Bumpiest drive EVER

Trip Start Oct 19, 2006
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22
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Trip End Apr 05, 2007


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Flag of Cambodia  ,
Monday, January 1, 2007

We took a two day tour to Kampot from Sihanoukville. To keep from backtracking too much, we decided to stay on in Kampot instead of returning to Sihanoukville at the end of the second day of the tour. The bad part about this was that we knew, and the tour seller in Sihanoukville knew, that we wouldn't be coming back to town. The tour was very unorganized and it made us crazy to have to fight with the drivers, the guides, the hotel people, about everything since it was all supposed to be included in the price we had paid in Sihanoukville. It all worked out fine, but it was lame to be so stressed out about it.
 
Kampot (2 hours from Sihanoukville) is the closest town to Bokor National Park where we took the absolute most crazy drive ever up the mountain on a road that was built in the 50s and has been ripped up by tanks and water running down the mountain for years. The drive was so bumpy it was almost like camel riding after a while. On the way down, I sang several albums worth of songs to myself to distract myself from the promise that the driver had made to us about how much faster he could get us down the mountain than the time it took to drive up. He made good on the promise, and safely, too.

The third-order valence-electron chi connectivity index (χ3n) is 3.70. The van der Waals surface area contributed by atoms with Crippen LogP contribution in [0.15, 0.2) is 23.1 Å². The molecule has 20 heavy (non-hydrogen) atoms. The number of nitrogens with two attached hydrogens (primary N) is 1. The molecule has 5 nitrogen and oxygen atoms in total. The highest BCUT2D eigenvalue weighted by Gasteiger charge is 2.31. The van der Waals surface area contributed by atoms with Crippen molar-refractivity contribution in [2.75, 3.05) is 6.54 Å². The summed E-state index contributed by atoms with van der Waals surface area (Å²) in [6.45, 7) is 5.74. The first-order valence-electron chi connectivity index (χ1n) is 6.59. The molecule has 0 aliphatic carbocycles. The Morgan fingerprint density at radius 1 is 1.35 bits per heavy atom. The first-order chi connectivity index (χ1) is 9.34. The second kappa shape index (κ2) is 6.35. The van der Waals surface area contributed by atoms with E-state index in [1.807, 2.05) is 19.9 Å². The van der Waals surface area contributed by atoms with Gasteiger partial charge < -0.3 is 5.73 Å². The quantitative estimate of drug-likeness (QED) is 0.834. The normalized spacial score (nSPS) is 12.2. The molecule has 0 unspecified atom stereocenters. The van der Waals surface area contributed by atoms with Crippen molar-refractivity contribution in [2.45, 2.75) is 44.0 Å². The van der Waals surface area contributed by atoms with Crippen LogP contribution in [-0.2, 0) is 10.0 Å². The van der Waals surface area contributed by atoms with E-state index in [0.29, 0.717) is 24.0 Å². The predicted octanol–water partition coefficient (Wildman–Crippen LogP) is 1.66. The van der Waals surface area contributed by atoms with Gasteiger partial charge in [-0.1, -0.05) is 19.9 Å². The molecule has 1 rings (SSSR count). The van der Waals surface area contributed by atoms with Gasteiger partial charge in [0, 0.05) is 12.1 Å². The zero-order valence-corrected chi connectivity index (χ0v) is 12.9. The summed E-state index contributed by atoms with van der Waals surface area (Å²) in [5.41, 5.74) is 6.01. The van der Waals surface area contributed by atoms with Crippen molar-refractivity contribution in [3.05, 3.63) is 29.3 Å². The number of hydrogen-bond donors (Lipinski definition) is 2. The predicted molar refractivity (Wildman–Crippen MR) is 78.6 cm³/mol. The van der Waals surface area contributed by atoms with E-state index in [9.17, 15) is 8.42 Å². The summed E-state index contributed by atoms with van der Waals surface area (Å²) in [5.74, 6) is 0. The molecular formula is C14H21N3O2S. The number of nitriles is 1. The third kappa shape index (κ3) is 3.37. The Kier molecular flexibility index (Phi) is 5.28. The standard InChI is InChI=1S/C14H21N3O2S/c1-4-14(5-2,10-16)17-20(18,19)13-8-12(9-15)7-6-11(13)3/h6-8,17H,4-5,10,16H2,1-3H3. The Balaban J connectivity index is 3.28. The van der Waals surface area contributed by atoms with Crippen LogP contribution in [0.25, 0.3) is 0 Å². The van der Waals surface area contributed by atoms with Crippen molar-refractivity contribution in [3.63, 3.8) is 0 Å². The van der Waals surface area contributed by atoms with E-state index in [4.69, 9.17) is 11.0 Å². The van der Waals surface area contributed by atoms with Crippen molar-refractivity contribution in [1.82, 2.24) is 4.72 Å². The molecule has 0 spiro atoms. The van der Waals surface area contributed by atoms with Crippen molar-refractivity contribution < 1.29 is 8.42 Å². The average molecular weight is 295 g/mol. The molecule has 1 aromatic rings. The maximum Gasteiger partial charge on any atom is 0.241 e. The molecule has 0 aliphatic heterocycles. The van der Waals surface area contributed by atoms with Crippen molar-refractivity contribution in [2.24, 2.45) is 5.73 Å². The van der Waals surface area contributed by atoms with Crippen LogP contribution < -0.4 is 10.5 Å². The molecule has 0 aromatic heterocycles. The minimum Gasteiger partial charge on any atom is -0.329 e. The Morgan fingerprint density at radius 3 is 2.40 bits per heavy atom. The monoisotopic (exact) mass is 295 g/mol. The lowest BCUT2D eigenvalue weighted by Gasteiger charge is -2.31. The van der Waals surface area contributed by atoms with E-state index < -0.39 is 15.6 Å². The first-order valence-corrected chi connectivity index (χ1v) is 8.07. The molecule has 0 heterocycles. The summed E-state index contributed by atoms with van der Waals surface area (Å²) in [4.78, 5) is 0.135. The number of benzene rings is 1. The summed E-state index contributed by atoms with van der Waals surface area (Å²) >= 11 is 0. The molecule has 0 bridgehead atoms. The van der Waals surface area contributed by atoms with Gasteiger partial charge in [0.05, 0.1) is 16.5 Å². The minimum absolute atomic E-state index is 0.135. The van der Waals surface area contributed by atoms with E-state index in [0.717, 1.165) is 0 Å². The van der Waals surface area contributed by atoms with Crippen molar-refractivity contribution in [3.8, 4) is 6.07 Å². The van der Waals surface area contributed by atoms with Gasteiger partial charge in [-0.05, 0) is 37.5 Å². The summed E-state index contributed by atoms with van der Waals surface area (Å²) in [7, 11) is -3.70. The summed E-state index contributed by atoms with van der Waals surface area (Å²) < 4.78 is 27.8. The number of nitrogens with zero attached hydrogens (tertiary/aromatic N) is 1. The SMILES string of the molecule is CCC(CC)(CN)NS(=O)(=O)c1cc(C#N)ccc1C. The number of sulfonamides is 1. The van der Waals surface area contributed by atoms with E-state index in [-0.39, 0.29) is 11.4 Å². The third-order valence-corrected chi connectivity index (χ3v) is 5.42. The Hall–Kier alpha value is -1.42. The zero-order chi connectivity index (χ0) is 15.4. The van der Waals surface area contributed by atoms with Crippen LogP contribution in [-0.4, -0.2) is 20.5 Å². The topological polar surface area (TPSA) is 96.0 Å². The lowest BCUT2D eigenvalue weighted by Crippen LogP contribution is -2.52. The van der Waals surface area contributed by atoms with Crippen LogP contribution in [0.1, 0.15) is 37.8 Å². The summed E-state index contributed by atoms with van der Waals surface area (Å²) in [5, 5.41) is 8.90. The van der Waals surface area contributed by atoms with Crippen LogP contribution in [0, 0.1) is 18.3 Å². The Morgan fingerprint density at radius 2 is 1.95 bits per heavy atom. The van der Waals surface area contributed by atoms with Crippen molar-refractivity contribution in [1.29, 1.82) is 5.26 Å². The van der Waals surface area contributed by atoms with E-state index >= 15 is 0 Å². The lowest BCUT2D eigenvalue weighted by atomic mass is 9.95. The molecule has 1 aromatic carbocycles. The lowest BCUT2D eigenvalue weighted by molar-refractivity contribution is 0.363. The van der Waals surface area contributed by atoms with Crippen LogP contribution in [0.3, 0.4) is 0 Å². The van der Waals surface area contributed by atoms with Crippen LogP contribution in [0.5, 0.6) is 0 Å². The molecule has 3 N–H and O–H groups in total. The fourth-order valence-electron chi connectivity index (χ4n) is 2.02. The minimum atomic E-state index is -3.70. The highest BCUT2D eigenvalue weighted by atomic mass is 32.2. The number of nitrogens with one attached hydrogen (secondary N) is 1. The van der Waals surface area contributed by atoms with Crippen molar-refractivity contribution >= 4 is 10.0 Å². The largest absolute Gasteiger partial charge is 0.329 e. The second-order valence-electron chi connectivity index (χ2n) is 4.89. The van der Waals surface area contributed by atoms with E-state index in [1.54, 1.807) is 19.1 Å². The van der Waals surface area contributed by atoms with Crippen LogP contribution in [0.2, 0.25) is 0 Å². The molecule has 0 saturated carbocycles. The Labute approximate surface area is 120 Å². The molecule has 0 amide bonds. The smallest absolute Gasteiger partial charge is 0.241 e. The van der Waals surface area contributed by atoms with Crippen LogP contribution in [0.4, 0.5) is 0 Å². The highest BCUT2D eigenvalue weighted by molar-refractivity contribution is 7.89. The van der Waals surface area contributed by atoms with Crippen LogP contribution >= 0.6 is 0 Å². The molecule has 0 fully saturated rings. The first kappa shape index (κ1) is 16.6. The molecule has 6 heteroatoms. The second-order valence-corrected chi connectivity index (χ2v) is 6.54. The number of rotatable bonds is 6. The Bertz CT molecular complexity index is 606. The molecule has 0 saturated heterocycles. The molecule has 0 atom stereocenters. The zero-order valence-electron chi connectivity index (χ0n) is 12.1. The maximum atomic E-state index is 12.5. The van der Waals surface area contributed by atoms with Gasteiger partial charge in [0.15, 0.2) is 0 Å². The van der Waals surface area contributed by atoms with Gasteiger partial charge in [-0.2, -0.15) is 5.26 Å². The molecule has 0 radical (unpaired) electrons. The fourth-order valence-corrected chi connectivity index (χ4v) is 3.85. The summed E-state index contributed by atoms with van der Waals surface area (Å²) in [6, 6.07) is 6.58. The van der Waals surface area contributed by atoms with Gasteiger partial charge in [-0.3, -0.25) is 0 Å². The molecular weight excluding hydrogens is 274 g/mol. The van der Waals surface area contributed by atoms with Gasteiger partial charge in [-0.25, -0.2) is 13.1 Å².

There was one set of buildings that had been someone's royal retreat - a main building, a kitchen building, a guest villa. What seemed like the dining room in the kitchen building still had some remnants of its original marble flooring. 
 

The abandoned French hill station was really neat - a whole town with a church and a post office and all these huge buildings all with these beautiful sea views. It's apparently spooky sometimes in the mist of the rainier season, but it was clear and hot when we were there. There's an orange lichen that grew all over the walls and some people had even carved their graffiti into the lichen. The biggest building, the palace, was also a casino in its heyday. It's where they filmed City of Ghosts, with Matt Dillon, which we saw at the open-air movies place in Sihanoukville just a couple of days before. The palace was amazing - wing after wing of huge rooms with private bathrooms (with tiling still in some of them) and each one with a balcony. It was fun to wander around on the spiral stone staircases, too, until we saw one that had totally collapsed. After that we stayed pretty much on the ground floor.
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